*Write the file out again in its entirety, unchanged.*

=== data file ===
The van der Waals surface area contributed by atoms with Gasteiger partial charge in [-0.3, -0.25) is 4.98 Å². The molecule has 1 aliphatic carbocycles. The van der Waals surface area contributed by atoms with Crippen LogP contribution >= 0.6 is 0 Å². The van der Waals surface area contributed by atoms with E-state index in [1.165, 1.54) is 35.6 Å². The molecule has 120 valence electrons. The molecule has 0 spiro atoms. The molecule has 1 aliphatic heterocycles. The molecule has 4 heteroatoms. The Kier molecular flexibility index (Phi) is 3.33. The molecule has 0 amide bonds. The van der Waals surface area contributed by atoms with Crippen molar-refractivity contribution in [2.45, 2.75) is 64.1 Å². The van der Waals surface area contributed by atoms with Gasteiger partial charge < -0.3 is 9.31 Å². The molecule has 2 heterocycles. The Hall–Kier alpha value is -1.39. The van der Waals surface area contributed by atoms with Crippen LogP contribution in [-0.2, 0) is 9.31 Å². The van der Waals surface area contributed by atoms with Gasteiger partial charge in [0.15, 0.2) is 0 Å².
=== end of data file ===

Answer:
The van der Waals surface area contributed by atoms with Gasteiger partial charge in [-0.3, -0.25) is 4.98 Å². The molecule has 1 aliphatic carbocycles. The van der Waals surface area contributed by atoms with Crippen LogP contribution >= 0.6 is 0 Å². The van der Waals surface area contributed by atoms with E-state index in [1.165, 1.54) is 35.6 Å². The molecule has 120 valence electrons. The molecule has 0 spiro atoms. The molecule has 1 aliphatic heterocycles. The molecule has 4 heteroatoms. The Kier molecular flexibility index (Phi) is 3.33. The molecule has 0 amide bonds. The van der Waals surface area contributed by atoms with Crippen molar-refractivity contribution in [2.45, 2.75) is 64.1 Å². The van der Waals surface area contributed by atoms with Gasteiger partial charge < -0.3 is 9.31 Å². The molecule has 2 heterocycles. The Hall–Kier alpha value is -1.39. The van der Waals surface area contributed by atoms with Crippen LogP contribution in [-0.2, 0) is 9.31 Å². The van der Waals surface area contributed by atoms with Gasteiger partial charge in [0.15, 0.2) is 0 Å².